Under the Hill…The Invisible Sex

Author Angela N. Parker is a contributing writer to news4usonline.com.
Author Angela N. Parker is a contributing writer to news4usonline.com.

By Angela N. Parker  news4usonline.com contributor

I was reading a story about a man who murdered his girlfriend, their two children, and himself, in front of his girlfriend’s oldest children and my mouth literally fell open when I scrolled down to the comment section and found a page full of condolences, not for the murdered woman, or her children, but for the “good guy” who “helped everybody.”  

 When a woman posted that “good guys” don’t kill their girlfriends, and that he was probably abusing this woman for years before finally killing her, a slew of hateful, ignorant, and may I add, misogynistic responses quickly materialized. 

 I won’t recount them all, but the basic gist of them were that if there was abuse going on it was nobody’s business, and if she was being abused, and chose to stay with the psycho, then what happened in that car was her fault.

 I was floored and I had to ask myself, despite all of our gains, are women still the invisible sex?

Think for a minute. I’m willing to bet that you know, or have known, someone who is a victim of intimate partner violence. Not surprising given the fact that domestic violence can take many different forms: physical, emotional, sexual and economic. It affects women and men of every age, race and class. It can happen to anybody—even you.

African American women seem to get the worst of it. According to The Institute on Domestic Violence in the African American community, African-American women experience intimate partner violence at rates 35% higher than their White counterparts and 2.5 times the rate of men and other races.

In addition, African Americans account for a disproportionate number of intimate partner homicides. In 2005, African American accounted for almost 1/3 of the intimate partner homicides in this country.  These are staggering statistic that reminds us that too many of our mothers, sisters, wives, brothers and friends are trapped in a never-ending cycle of generational violence.

As African Americans, our lives often seemed marred by violence. We see it in our homes, in our schools, and in our streets. Too many of us see hitting, punching, and screaming as normal reactions to conflict, and it’s not.  I was raised to understand that I never put my hands on anyone and I should never allow anyone to put their hands on me.

It’s almost a quaint notion in a society that has somehow come to believes that women can “give as good as they get” and “deserve” to suffer if they get out of line. Somehow, we have forgotten to love and cherish each other. We’ve forgotten that real women don’t hit and real men walk away from a volatile situation, no matter how hard that chose may be. We will never get anywhere as a community if we can’t stop hurting each other — spiritually, emotionally and physically.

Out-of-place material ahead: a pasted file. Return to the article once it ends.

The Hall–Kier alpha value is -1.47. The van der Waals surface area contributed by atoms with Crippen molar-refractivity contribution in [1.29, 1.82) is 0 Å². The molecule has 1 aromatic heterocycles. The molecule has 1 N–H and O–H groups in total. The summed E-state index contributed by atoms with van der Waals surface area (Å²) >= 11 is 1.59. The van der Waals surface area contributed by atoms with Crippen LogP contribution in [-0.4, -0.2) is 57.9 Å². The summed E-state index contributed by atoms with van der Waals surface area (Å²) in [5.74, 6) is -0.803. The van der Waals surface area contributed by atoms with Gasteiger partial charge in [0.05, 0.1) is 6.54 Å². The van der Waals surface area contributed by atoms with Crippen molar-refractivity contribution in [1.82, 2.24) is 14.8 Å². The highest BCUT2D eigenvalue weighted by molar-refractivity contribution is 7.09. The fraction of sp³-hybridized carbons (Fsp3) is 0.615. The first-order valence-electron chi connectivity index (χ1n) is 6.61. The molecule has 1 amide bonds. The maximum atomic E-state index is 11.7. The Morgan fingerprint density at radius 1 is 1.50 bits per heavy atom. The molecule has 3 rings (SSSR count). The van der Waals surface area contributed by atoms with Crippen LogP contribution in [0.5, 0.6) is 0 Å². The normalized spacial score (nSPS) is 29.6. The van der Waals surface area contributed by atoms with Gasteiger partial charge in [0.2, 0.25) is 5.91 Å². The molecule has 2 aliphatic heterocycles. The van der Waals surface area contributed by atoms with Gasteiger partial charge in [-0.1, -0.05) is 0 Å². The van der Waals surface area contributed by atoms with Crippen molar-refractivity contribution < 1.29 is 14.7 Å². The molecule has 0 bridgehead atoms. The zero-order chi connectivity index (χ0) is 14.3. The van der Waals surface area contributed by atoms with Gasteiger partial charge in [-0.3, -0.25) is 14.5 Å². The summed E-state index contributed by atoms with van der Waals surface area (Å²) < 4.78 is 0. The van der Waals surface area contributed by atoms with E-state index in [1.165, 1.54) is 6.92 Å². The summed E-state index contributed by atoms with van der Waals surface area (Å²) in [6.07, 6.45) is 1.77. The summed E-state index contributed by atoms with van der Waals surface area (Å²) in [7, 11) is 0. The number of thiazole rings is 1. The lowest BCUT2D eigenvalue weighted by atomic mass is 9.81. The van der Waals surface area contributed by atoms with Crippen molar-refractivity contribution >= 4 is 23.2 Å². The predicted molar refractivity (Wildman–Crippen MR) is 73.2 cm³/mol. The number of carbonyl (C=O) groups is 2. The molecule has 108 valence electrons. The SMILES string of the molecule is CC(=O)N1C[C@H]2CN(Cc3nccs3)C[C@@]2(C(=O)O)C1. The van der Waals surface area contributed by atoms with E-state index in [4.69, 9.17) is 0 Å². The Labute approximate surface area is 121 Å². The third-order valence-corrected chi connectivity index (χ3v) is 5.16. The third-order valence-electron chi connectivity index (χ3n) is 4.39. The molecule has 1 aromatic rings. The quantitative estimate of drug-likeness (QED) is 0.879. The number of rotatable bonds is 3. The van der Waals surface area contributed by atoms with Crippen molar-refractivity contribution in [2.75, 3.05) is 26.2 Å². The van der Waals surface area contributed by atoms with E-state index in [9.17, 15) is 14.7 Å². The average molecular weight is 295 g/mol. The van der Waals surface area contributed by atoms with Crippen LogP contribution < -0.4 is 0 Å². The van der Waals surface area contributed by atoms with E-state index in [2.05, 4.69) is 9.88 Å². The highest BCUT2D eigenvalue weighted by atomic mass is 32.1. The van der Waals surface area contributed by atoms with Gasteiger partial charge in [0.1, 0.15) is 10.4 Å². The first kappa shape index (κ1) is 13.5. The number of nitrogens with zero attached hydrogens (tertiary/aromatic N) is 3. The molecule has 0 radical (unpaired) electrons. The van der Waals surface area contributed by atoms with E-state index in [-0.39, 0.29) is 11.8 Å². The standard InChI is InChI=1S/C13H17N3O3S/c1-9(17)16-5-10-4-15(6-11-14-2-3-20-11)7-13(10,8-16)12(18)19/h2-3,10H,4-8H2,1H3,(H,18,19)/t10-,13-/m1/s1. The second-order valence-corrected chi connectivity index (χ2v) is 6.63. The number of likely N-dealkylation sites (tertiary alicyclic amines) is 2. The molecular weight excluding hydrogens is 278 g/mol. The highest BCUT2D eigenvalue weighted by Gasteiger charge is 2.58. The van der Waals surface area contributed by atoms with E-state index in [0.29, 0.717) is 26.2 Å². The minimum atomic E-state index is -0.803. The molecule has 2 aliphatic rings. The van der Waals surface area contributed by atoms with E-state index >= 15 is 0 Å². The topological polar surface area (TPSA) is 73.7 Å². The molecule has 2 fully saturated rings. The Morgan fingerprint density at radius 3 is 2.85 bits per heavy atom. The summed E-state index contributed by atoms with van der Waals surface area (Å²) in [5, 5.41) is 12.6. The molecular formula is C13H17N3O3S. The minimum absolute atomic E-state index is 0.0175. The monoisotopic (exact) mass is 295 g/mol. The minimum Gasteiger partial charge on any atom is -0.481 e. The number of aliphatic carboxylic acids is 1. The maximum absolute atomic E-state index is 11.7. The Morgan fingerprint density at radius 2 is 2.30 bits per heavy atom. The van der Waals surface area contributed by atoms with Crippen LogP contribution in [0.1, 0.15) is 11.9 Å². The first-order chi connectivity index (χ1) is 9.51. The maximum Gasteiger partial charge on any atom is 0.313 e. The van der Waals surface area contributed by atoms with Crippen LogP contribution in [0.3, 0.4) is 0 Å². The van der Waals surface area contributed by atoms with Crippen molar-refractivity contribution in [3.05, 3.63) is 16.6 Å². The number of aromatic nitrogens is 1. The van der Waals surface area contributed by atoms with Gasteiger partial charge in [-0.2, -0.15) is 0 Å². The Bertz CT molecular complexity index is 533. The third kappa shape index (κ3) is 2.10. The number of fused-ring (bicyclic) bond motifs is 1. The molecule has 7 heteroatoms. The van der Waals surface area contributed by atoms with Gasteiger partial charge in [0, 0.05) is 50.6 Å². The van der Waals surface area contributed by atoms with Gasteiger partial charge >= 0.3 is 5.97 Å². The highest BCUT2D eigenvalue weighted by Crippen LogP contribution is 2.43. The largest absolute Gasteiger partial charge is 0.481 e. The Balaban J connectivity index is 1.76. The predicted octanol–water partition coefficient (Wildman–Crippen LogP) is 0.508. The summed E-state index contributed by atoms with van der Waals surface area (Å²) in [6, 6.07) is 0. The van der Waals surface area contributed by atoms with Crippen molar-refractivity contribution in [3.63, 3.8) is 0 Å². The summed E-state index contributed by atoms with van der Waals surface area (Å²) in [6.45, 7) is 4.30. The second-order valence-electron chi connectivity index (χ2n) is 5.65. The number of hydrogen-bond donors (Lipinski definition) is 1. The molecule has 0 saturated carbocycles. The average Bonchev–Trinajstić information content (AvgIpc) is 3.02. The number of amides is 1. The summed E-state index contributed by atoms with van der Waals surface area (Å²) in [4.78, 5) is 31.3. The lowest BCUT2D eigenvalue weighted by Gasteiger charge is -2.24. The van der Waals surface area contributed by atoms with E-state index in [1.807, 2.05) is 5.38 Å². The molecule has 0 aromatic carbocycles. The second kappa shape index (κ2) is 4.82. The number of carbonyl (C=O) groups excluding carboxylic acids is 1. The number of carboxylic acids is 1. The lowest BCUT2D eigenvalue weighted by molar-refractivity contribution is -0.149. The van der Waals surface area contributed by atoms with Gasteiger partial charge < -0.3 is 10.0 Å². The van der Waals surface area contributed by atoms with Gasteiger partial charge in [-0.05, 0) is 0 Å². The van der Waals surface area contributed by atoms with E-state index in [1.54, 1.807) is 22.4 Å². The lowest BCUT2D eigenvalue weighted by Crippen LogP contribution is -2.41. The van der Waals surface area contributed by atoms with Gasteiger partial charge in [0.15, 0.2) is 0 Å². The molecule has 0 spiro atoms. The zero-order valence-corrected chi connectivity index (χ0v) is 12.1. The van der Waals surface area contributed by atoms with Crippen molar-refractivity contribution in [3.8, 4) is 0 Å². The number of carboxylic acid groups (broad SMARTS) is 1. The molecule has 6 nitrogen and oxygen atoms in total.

I work with women who are victims of domestic violence and the number one question I get is, “why don’t they just leave?” It’s not a question with an easy answer.

  • Many fear that they cannot survive emotionally without their partner.  I once had a woman tell me that, “I wasn’t starved for money or for courage, I was starved for love, and I’d accept anything to get it.”
  • Many feel that they can’t survive financially without their partner.
  • Many do not want to break up their families.
  • Also, for many, violence may be all they know, and they convince themselves that what they are going through isn’t really that bad.
  • Then there is the very real threat of more violence and even death. Many times, when a partner threatens to kill their mate if they leave they are not kidding.  

As African American women, we need to make our voices heard and demand respect. It is not okay to kill, maim, burn or defile us in anyway. It is not okay to take us from our babies, and force us to leave motherless children who will never be whole again.

 The appalling treatment of so many of us should not be treated as business as usual. It should not be rationalized as something that we deserve. It should not be ignored. 

We can close or eyes and try to pretend that intimate partner violence is not that bad, or deny it is even happening, but the invisible often materializes at the most inconvenient times, reminding us that some things cannot be wished away. We must stand up for those who we cannot see, but who we know need us the most.

till next month…
 
  Angela N. Parker is a writer of stuff. You can visit her Under the Hill blog at http://angelanparker.blogspot.com/ and her Writer’s Blog at http://theparkerverse.blogspot.com. Please send any questions/comments to aparkeronline@yahoo.com.

About Angela N. Parker 11 Articles
Angela N. Parker is The Director of Trainings and Programs at Jenesse Center. She is a Los Angeles based writer who has written five novels and is the Executive Director of Phenom Girls a mentorship program for middle-school aged girls.